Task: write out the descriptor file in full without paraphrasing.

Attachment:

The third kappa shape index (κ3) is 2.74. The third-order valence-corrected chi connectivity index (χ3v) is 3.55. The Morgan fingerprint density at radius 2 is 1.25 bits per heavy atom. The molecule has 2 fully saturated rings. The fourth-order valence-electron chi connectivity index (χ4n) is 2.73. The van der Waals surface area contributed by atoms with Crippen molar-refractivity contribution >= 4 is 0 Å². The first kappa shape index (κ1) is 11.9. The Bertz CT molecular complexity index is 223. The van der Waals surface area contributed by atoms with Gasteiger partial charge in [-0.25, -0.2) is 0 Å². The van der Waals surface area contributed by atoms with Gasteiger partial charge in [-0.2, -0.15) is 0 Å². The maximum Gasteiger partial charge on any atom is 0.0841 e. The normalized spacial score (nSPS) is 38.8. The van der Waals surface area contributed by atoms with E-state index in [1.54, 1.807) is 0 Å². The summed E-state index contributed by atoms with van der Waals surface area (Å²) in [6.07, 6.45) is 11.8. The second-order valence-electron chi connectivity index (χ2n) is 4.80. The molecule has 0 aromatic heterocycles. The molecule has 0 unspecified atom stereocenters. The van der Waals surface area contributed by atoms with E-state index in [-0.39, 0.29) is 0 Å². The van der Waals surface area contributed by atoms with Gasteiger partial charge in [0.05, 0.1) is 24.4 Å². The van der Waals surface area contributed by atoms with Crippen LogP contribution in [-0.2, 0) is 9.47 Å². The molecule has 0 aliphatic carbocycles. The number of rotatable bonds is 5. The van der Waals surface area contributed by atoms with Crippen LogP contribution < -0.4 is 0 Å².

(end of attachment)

The third kappa shape index (κ3) is 2.74. The third-order valence-corrected chi connectivity index (χ3v) is 3.55. The Morgan fingerprint density at radius 2 is 1.25 bits per heavy atom. The molecule has 2 fully saturated rings. The fourth-order valence-electron chi connectivity index (χ4n) is 2.73. The van der Waals surface area contributed by atoms with Crippen molar-refractivity contribution >= 4 is 0 Å². The first kappa shape index (κ1) is 11.9. The Bertz CT molecular complexity index is 223. The van der Waals surface area contributed by atoms with Gasteiger partial charge in [-0.25, -0.2) is 0 Å². The van der Waals surface area contributed by atoms with Gasteiger partial charge in [-0.2, -0.15) is 0 Å². The maximum Gasteiger partial charge on any atom is 0.0841 e. The normalized spacial score (nSPS) is 38.8. The van der Waals surface area contributed by atoms with E-state index in [1.54, 1.807) is 0 Å². The summed E-state index contributed by atoms with van der Waals surface area (Å²) in [6.07, 6.45) is 11.8. The second-order valence-electron chi connectivity index (χ2n) is 4.80. The molecule has 0 aromatic heterocycles. The molecule has 0 unspecified atom stereocenters. The van der Waals surface area contributed by atoms with E-state index in [-0.39, 0.29) is 0 Å². The van der Waals surface area contributed by atoms with Gasteiger partial charge in [0.05, 0.1) is 24.4 Å². The van der Waals surface area contributed by atoms with Crippen LogP contribution in [-0.2, 0) is 9.47 Å². The molecule has 0 aliphatic carbocycles. The number of rotatable bonds is 5. The van der Waals surface area contributed by atoms with Crippen LogP contribution < -0.4 is 0 Å².